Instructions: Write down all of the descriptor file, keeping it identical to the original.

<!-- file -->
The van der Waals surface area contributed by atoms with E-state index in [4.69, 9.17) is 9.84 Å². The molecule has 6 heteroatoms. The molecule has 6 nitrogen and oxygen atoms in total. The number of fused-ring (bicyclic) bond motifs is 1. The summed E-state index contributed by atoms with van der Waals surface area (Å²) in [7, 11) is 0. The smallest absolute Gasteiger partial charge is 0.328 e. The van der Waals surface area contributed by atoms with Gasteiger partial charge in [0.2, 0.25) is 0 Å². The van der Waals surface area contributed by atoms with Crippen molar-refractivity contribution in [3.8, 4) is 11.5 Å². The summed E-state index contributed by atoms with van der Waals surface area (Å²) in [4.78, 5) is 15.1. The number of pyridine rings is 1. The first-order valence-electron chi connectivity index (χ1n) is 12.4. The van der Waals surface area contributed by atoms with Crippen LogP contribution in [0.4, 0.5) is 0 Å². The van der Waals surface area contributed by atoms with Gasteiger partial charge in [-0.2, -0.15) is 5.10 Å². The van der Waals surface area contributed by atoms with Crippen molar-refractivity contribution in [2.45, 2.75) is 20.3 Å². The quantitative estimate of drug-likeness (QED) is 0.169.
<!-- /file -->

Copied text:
The van der Waals surface area contributed by atoms with E-state index in [4.69, 9.17) is 9.84 Å². The molecule has 6 heteroatoms. The molecule has 6 nitrogen and oxygen atoms in total. The number of fused-ring (bicyclic) bond motifs is 1. The summed E-state index contributed by atoms with van der Waals surface area (Å²) in [7, 11) is 0. The smallest absolute Gasteiger partial charge is 0.328 e. The van der Waals surface area contributed by atoms with Gasteiger partial charge in [0.2, 0.25) is 0 Å². The van der Waals surface area contributed by atoms with Crippen molar-refractivity contribution in [3.8, 4) is 11.5 Å². The summed E-state index contributed by atoms with van der Waals surface area (Å²) in [4.78, 5) is 15.1. The number of pyridine rings is 1. The first-order valence-electron chi connectivity index (χ1n) is 12.4. The van der Waals surface area contributed by atoms with Crippen LogP contribution in [0.4, 0.5) is 0 Å². The van der Waals surface area contributed by atoms with Gasteiger partial charge in [-0.2, -0.15) is 5.10 Å². The van der Waals surface area contributed by atoms with Crippen molar-refractivity contribution in [2.45, 2.75) is 20.3 Å². The quantitative estimate of drug-likeness (QED) is 0.169.